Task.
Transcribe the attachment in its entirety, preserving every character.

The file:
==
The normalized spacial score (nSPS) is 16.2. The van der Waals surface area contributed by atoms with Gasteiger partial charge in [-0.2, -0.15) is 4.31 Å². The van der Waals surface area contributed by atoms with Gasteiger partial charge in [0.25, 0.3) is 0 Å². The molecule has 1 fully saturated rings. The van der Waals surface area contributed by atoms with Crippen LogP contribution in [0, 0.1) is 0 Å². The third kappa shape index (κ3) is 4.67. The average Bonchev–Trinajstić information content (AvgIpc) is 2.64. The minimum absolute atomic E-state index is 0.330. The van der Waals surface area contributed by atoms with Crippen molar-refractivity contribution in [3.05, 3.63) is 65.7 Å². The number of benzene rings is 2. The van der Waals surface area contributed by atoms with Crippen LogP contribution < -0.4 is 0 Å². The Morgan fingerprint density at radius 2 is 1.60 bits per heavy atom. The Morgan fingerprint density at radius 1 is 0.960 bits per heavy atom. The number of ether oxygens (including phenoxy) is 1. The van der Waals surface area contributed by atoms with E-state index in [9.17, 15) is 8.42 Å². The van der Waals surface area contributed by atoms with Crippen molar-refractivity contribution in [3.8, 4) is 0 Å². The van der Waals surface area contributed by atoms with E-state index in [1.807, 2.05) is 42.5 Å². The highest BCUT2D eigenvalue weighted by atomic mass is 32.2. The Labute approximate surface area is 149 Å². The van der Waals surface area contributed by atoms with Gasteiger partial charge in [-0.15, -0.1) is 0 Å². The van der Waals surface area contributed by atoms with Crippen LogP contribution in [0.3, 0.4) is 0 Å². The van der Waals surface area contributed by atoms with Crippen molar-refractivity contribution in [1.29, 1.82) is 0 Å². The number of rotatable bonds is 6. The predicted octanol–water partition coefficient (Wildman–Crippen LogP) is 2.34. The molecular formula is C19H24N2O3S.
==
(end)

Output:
The normalized spacial score (nSPS) is 16.2. The van der Waals surface area contributed by atoms with Gasteiger partial charge in [-0.2, -0.15) is 4.31 Å². The van der Waals surface area contributed by atoms with Gasteiger partial charge in [0.25, 0.3) is 0 Å². The molecule has 1 fully saturated rings. The van der Waals surface area contributed by atoms with Crippen LogP contribution in [0, 0.1) is 0 Å². The third kappa shape index (κ3) is 4.67. The average Bonchev–Trinajstić information content (AvgIpc) is 2.64. The minimum absolute atomic E-state index is 0.330. The van der Waals surface area contributed by atoms with Crippen molar-refractivity contribution in [3.05, 3.63) is 65.7 Å². The number of benzene rings is 2. The van der Waals surface area contributed by atoms with Crippen LogP contribution < -0.4 is 0 Å². The Morgan fingerprint density at radius 2 is 1.60 bits per heavy atom. The Morgan fingerprint density at radius 1 is 0.960 bits per heavy atom. The number of ether oxygens (including phenoxy) is 1. The van der Waals surface area contributed by atoms with E-state index in [9.17, 15) is 8.42 Å². The van der Waals surface area contributed by atoms with Crippen molar-refractivity contribution in [3.8, 4) is 0 Å². The van der Waals surface area contributed by atoms with E-state index in [1.807, 2.05) is 42.5 Å². The highest BCUT2D eigenvalue weighted by atomic mass is 32.2. The Labute approximate surface area is 149 Å². The van der Waals surface area contributed by atoms with Gasteiger partial charge in [-0.15, -0.1) is 0 Å². The van der Waals surface area contributed by atoms with Crippen LogP contribution in [0.3, 0.4) is 0 Å². The van der Waals surface area contributed by atoms with Crippen molar-refractivity contribution in [1.29, 1.82) is 0 Å². The number of rotatable bonds is 6. The predicted octanol–water partition coefficient (Wildman–Crippen LogP) is 2.34. The molecular formula is C19H24N2O3S.